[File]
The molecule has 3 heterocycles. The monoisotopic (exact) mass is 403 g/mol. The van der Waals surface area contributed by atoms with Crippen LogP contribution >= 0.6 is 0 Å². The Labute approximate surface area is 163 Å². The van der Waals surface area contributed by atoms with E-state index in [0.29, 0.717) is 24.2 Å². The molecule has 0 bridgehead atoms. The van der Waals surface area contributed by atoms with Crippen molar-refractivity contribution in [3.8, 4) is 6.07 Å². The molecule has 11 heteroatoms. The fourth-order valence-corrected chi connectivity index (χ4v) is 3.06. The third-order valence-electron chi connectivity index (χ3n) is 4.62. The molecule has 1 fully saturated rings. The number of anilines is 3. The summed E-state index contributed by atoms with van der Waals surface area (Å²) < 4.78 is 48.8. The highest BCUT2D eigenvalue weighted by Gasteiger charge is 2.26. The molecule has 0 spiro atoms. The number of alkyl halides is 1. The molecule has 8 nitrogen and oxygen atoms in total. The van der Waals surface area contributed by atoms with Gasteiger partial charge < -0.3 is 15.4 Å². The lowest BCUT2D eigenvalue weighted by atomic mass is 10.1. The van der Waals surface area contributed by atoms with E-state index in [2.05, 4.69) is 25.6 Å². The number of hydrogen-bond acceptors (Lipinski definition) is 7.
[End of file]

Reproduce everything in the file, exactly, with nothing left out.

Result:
The molecule has 3 heterocycles. The monoisotopic (exact) mass is 403 g/mol. The van der Waals surface area contributed by atoms with Crippen LogP contribution >= 0.6 is 0 Å². The Labute approximate surface area is 163 Å². The van der Waals surface area contributed by atoms with E-state index in [0.29, 0.717) is 24.2 Å². The molecule has 0 bridgehead atoms. The van der Waals surface area contributed by atoms with Crippen molar-refractivity contribution in [3.8, 4) is 6.07 Å². The molecule has 11 heteroatoms. The fourth-order valence-corrected chi connectivity index (χ4v) is 3.06. The third-order valence-electron chi connectivity index (χ3n) is 4.62. The molecule has 1 fully saturated rings. The number of anilines is 3. The summed E-state index contributed by atoms with van der Waals surface area (Å²) < 4.78 is 48.8. The highest BCUT2D eigenvalue weighted by Gasteiger charge is 2.26. The molecule has 0 spiro atoms. The number of alkyl halides is 1. The molecule has 8 nitrogen and oxygen atoms in total. The van der Waals surface area contributed by atoms with Gasteiger partial charge < -0.3 is 15.4 Å². The lowest BCUT2D eigenvalue weighted by atomic mass is 10.1. The van der Waals surface area contributed by atoms with E-state index in [2.05, 4.69) is 25.6 Å². The number of hydrogen-bond acceptors (Lipinski definition) is 7.